Brown Bag Lunch Idea: Simple Chinese Chicken Salad

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There was some interest how to keep food costs down, so here’s another brown bag lunch idea that I use. Previously I did my Simple Custom Sandwich Edition, which probably could have been cheaper but I tried to price things at retail.

This time it’s Simple Chinese Chicken Salad, a recipe stolen from my sister. Prices are still from retail grocery store, frugal shoppers should be able to beat these prices easily. Salads from lunch joints are really expensive for some reason, at least $6.

Ingredients and Costs

$0.53 for 1/3 head of romaine at $1.60/head
$0.83 for 1/3 lb of frozen chicken breast at $2.50/lb
$0.40 for 1/3 can of mandarin oranges at $1.19/can
$0.10 for handful of crunchy noodles at $1.29/can
$0.35 for sesame ginger salad dressing at $3.50/bottle
$2.11 total for each salad

* Optional: Chopped green onion, or bit of slivered almonds. Minimal additional cost, I chop up an entire green onion and keep it in the freezer to sprinkle on stuff.

** You could probably save more money by making your own salad dressing (sample recipe).

Recipe (if you can even call it that)

  1. Rinse and cut up lettuce. One head usually makes 3 lunches.
  2. Cook the chicken however you like (boil, grill, saute) and season with salt and pepper. Rip or chop chicken into small bite-size pieces.
  3. Drain can or mandarin orange wedges (or unhealthily drink the syrup like I do), separating into 3 portions as well.
  4. Put all these dry ingredients into reusable plastic container. Keep chow mein noodles separate to preserve crunchiness. Keep salad dressing into smaller container, or keep in fridge at work.

In one session, you have made 3 Chinese chicken salads that cost ~$2 each, ready to eat and bring for lunch or eat as any other meal. You can either spread it across Mon-Wed-Fri, or if you live with a spouse/partner, it’ll be gone in no time. I put a lot of chicken in there, it prevents me from getting hungry too soon. If you need more calories, use larger portions or add some carbs with bread or toasted bagel.

I forgot to add my crunchy noodles when taking pictures this time, but here it is:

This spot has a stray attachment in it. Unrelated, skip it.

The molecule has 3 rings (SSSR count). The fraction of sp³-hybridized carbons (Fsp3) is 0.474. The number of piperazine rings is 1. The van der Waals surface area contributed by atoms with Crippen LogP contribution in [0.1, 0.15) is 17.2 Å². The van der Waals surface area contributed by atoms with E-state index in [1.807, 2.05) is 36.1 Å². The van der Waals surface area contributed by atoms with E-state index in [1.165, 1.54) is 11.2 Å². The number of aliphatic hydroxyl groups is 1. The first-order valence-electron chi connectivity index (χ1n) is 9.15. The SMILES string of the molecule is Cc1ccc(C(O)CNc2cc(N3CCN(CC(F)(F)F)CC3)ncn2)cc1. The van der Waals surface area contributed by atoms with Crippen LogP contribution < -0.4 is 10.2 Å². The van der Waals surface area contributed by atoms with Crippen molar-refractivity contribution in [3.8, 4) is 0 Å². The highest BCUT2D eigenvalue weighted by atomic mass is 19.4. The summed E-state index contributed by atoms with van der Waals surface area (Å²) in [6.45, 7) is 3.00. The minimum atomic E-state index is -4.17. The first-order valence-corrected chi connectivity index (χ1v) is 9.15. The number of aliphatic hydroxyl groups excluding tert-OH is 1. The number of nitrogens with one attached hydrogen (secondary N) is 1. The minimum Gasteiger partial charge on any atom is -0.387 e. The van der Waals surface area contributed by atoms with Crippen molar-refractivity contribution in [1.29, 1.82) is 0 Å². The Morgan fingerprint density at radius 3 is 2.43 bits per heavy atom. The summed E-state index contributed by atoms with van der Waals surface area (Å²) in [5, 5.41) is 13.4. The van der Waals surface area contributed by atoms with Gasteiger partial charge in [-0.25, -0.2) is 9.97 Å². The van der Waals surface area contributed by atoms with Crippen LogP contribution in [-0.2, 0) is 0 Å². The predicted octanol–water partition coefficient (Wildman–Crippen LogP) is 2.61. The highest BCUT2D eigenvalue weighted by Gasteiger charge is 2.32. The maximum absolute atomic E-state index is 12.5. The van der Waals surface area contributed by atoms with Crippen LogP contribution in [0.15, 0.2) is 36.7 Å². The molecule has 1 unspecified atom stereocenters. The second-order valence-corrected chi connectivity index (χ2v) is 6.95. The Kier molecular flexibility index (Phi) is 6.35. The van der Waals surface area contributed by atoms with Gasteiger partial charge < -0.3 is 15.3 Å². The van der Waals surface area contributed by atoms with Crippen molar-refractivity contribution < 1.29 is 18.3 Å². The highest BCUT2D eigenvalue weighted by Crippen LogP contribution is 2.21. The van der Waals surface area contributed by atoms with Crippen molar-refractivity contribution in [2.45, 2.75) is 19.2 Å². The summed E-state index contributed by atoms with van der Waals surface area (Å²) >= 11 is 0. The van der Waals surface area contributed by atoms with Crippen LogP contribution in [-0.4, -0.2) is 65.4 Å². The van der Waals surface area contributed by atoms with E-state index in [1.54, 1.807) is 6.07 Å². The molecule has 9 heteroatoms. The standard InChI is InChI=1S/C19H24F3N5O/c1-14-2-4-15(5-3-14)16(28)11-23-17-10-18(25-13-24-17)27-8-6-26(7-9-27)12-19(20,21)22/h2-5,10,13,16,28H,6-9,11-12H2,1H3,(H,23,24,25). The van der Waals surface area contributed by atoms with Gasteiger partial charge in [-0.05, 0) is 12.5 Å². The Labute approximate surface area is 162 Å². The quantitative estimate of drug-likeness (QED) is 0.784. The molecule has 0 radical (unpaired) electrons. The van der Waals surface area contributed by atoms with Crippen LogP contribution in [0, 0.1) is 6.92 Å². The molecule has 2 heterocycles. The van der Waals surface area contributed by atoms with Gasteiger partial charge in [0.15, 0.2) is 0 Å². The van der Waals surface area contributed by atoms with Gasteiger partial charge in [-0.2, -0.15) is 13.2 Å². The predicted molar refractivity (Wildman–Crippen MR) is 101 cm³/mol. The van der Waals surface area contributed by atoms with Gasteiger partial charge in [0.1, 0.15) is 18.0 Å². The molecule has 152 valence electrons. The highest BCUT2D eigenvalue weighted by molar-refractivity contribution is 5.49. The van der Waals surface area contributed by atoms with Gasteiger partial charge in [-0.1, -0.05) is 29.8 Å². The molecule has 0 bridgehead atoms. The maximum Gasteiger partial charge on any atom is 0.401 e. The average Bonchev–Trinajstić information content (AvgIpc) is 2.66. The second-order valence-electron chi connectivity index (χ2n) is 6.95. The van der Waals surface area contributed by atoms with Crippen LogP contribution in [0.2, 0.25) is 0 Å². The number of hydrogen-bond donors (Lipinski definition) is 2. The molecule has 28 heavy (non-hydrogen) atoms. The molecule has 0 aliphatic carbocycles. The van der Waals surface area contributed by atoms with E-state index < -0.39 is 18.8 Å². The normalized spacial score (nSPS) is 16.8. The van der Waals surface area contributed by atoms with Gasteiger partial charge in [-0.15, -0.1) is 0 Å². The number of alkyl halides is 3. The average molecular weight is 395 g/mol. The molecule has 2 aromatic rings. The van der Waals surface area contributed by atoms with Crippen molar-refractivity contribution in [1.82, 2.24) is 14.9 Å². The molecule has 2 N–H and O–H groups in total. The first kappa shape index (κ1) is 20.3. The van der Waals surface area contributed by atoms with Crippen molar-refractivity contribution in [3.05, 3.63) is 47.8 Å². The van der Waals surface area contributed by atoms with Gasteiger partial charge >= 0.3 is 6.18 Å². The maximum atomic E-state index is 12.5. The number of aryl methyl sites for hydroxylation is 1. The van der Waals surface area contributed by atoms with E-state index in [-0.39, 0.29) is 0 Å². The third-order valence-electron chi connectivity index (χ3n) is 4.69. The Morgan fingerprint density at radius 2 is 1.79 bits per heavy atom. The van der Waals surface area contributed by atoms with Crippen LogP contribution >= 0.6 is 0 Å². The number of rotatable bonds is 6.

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  1. Joel Carry says

    Cheap & Tasty

  2. Good stuff. This is a great lunch. The only way to eek a little more out is to buy the things which won’t spoil wholesale. Which is pretty much everything except the lettuce.

    Of course, your time is probably worth more than the time it takes to manage a lot of product sitting in your cupboards and freezer. It depends upon how much that extra $.50 to $1.00 per lunch is worth to you ($15-30/month).

    For me, it means we get to eat out one extra time, so managing wholesale goods is worth it 🙂

  3. I actually just started spending *more* on food…. sort of. I buy better food for cooking at home, and eat out a bit less. It balances out pretty easily, and I think I’m the better for it.

    I’ve recently read a couple really great books by Michael Pollan – The Omnivore’s Dilemma and In Defense of Food. One of the points he brings up is that we spend less of our income on food than any other people in history. 9.9% for the US, 17% for most other industrialized nations. Why is it that we can spend $3500 on a house, but $450 on food is “too much”? The food you eat impacts every part of your life, making you healthy or unhealthy, even happy or sad. If there’s anywhere where we should be paying attention to quality over frugality, it’s in our food… the adage that you are what you eat is true. So why not eat well and be well?